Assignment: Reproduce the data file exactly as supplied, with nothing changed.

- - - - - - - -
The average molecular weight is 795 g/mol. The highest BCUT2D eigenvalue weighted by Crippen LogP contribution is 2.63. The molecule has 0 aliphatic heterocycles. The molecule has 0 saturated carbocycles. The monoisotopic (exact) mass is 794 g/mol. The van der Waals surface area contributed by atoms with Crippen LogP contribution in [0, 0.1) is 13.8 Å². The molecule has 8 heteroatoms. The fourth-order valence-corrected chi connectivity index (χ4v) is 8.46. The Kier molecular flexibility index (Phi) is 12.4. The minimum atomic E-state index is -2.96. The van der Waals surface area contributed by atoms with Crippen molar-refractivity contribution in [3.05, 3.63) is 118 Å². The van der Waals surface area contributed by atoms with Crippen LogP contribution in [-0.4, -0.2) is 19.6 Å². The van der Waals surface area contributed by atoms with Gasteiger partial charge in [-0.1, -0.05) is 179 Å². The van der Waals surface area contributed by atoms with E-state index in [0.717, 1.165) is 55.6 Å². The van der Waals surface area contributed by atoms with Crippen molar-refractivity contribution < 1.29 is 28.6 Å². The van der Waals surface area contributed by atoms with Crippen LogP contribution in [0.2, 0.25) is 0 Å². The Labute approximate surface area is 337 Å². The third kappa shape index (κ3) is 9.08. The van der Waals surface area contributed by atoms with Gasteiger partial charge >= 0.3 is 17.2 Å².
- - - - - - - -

The average molecular weight is 795 g/mol. The highest BCUT2D eigenvalue weighted by Crippen LogP contribution is 2.63. The molecule has 0 aliphatic heterocycles. The molecule has 0 saturated carbocycles. The monoisotopic (exact) mass is 794 g/mol. The van der Waals surface area contributed by atoms with Crippen LogP contribution in [0, 0.1) is 13.8 Å². The molecule has 8 heteroatoms. The fourth-order valence-corrected chi connectivity index (χ4v) is 8.46. The Kier molecular flexibility index (Phi) is 12.4. The minimum atomic E-state index is -2.96. The van der Waals surface area contributed by atoms with Crippen molar-refractivity contribution in [3.05, 3.63) is 118 Å². The van der Waals surface area contributed by atoms with Crippen LogP contribution in [-0.4, -0.2) is 19.6 Å². The van der Waals surface area contributed by atoms with Gasteiger partial charge in [-0.1, -0.05) is 179 Å². The van der Waals surface area contributed by atoms with E-state index in [0.717, 1.165) is 55.6 Å². The van der Waals surface area contributed by atoms with Crippen molar-refractivity contribution < 1.29 is 28.6 Å². The van der Waals surface area contributed by atoms with Crippen LogP contribution in [0.2, 0.25) is 0 Å². The Labute approximate surface area is 337 Å². The third kappa shape index (κ3) is 9.08. The van der Waals surface area contributed by atoms with Gasteiger partial charge >= 0.3 is 17.2 Å².